All this was just a precursor to the main event. I have always had a soft spot for orangutans ever since watching Clint Eastowood strolling down the street with Clyde. Borneo is just one of the two islands – the other being Sumatra in Indonesia – where orangutans are found naturally in the wild. The rehabilitation centre at Sepilok was founded in 1964 by art historian and conservationist Barbara Harrisson to rehabilitate the endangered apes – it is also the main reason we came to Sabah.
According to the World Wildlife Fund (WWF), there were around 230,000 orangutans a century ago. Numbers have dwindled so that the species is considered endangered, with some 104,700 Bornean orangutans remaining, in addition to 7,500 Sumatran orangutan, which is critically endangered. In November 2017, a third species the Tapanuli orangutan was announced, and this is the most endangered of all the great apes with only 800 recorded.
Sepilok supports some 60 to 80 orangutans – as well as sun bears and one elephant – in 43 sq km of protected land on the edge of Kabili Sepilok Forest Reserve with the aim of returning them to the wild. Although, the centre is open from 8.45am to 4pm, most people coincide their visit for either the 10am or 3.30pm feeding time. We opt for the latter.
This is my third visit to the centre, which has greatly expanded since my initial trip – either that or my memory has dwindled. I recommend taking in the excellent video near the ticket office before joining the throng heading for the outdoor nursery where you can sit and watch the young orphan orangutans being trained in jungle survival techniques, such as climbing, from viewing galleries.
In the wild baby orangutan are reared and trained by their mothers for six years – fathers are most definitely estranged in the orangutan world. Sepilok replaces this with a buddy system pairing a young ape with an older one to foster the skills they will need to survive in Borneo’s rainforest.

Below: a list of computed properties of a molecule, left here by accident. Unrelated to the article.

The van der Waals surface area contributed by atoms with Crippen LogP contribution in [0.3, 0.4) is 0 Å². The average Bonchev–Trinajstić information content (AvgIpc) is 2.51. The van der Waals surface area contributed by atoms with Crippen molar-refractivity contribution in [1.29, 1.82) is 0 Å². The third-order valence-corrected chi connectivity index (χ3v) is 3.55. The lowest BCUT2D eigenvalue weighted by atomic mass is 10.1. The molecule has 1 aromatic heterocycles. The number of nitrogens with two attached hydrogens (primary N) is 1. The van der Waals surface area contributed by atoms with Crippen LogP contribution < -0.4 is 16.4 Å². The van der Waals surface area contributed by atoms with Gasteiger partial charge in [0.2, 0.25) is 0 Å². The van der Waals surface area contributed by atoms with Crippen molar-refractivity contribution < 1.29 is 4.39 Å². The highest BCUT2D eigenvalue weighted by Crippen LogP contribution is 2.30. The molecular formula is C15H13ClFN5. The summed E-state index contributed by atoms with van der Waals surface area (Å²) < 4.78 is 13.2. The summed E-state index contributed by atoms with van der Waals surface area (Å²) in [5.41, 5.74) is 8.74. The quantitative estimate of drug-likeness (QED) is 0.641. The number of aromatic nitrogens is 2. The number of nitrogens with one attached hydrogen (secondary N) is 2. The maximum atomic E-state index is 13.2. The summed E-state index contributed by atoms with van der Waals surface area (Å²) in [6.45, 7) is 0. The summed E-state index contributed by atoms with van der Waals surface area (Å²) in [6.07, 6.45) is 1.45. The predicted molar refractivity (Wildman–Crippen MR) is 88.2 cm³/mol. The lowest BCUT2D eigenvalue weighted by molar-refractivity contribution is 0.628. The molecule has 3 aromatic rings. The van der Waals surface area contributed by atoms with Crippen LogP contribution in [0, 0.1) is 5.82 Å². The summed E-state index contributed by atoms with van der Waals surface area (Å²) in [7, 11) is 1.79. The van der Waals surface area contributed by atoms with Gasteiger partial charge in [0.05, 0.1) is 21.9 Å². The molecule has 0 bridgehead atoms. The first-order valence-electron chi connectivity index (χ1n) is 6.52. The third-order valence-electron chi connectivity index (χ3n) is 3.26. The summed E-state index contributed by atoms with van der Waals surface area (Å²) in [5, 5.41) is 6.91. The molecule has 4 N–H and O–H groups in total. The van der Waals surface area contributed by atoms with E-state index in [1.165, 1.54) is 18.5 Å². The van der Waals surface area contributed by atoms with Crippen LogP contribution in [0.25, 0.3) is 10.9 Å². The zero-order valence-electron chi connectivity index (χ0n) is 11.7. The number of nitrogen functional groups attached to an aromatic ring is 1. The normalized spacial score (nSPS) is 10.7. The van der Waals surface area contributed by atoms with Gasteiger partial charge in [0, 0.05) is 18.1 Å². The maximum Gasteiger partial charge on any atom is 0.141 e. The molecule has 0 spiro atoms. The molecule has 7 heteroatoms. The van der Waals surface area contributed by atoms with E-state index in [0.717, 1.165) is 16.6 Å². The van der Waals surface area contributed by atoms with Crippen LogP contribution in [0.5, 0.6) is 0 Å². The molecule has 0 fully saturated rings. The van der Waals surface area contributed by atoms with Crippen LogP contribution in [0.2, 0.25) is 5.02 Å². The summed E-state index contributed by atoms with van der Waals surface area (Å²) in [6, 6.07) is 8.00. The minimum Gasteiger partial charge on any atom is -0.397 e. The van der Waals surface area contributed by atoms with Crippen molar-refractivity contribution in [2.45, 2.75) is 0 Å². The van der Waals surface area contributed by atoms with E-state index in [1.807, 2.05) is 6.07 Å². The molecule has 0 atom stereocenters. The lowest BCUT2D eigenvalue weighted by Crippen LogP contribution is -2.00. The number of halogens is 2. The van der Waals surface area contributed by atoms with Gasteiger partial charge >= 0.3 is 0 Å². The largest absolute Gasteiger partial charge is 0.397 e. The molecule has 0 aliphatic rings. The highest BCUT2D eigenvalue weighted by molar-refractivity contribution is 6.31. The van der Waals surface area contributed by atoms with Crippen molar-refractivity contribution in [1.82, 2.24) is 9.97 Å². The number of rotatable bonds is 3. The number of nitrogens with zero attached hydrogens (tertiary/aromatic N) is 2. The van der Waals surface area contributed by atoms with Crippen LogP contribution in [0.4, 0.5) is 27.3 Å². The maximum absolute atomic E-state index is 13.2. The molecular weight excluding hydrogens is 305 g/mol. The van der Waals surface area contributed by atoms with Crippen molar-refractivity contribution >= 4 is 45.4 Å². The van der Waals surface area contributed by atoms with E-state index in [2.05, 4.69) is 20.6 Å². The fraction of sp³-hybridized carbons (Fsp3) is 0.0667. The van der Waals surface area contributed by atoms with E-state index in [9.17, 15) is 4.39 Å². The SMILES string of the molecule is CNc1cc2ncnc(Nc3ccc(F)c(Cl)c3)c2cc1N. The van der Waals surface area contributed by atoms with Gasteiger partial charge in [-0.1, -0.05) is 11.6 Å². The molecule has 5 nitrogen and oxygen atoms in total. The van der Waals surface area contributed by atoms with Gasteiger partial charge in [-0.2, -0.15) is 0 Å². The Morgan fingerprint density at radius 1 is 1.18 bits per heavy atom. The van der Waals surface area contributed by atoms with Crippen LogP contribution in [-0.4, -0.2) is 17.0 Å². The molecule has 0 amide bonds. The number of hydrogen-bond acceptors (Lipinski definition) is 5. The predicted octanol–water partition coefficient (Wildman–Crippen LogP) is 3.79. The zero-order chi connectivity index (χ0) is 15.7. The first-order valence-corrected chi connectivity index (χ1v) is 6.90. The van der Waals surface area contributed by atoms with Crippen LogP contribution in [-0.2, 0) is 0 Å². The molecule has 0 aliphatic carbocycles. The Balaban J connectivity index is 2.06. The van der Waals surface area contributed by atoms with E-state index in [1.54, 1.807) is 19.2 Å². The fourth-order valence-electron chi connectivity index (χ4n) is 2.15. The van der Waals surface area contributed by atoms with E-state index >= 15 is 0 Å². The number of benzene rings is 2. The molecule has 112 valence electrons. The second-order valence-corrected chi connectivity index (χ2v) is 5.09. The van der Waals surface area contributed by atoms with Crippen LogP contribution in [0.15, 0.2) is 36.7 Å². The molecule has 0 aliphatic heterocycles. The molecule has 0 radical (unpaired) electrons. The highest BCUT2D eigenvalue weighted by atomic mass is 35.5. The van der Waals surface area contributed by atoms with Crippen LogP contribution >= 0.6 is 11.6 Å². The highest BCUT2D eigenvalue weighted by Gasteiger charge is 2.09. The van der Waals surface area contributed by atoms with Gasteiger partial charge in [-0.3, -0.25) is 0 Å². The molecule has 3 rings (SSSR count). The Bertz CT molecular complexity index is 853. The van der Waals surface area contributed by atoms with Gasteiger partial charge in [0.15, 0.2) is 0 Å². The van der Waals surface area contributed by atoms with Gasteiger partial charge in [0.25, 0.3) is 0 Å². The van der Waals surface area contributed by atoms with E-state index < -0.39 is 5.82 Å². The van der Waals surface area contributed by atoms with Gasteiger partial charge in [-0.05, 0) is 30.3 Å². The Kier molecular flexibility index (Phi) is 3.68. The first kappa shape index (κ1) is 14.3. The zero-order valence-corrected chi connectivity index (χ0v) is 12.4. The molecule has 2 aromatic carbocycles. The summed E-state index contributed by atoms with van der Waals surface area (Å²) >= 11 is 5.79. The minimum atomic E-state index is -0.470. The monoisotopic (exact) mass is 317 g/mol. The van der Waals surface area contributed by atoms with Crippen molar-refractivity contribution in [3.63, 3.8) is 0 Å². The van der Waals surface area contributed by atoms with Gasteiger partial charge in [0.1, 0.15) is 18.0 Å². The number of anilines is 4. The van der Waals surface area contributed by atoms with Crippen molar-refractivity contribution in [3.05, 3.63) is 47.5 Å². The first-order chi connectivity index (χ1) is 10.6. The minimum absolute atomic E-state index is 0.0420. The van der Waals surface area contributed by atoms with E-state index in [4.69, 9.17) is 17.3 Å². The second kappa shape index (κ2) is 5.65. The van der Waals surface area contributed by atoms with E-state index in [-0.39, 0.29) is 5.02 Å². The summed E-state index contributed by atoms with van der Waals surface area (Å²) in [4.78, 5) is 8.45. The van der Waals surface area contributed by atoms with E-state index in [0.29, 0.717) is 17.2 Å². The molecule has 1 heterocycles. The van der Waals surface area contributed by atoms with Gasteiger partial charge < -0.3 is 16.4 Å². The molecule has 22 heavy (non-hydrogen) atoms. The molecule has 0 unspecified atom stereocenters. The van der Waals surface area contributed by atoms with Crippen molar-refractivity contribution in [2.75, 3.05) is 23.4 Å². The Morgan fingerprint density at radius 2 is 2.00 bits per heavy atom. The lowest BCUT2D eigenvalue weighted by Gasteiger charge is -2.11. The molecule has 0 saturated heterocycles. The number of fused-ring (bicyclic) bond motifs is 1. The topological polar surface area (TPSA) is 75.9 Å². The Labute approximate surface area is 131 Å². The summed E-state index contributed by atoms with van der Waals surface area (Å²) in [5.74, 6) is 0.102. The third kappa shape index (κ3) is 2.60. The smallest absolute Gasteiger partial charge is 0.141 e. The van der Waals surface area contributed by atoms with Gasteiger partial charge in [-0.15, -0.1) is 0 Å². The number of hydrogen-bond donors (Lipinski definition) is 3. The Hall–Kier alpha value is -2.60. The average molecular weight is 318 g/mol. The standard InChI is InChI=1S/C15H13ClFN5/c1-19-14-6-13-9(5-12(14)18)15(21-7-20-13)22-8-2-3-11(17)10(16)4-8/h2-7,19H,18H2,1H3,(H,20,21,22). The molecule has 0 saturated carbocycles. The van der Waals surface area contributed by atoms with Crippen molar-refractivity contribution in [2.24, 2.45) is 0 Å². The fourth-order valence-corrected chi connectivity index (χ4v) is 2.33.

One of these skills is knowing when to fight and when to flight. As we approached the feeding platform a macaque is sat munching on bananas. Now, anyone who has encountered this ferocious monkey in the wild will know that fight is not the correct choice. I encountered one in a guest house in Phnom Penh once and swiftly sizing up the situation with a clarity I seldom exhibit, I exited with a fleetness of foot that would have left Usain Bolt in the blocks.
A male orangutan approaches stealthily weighing up the promise of the banana against the risk of the macaque’s snarling teeth. Eventually, he realises the platform is big enough for both primates and picks up a bunch of bananas, his eyes’ never leaving the macaque, who carries on munching imperviously.
Later on a female orangutan holding her little baby appears in the trees, but refuses to engage with the now emboldened male one – it is not uncommon for male orangutans to force themselves upon females, according to Roy – clearly there had been a bit of previous.
Borneo is still a natural paradise full of interesting creatures – some friendly and some less so – I reflect, as I watch some deer munching in the undergrowth in the setting sun from my balcony at Forest Edge, Sepilok, while mosquitoes take it in turn to draw my blood. But it is one peculiar orange primate that is the islands main draw. Let’s hope it remains that way.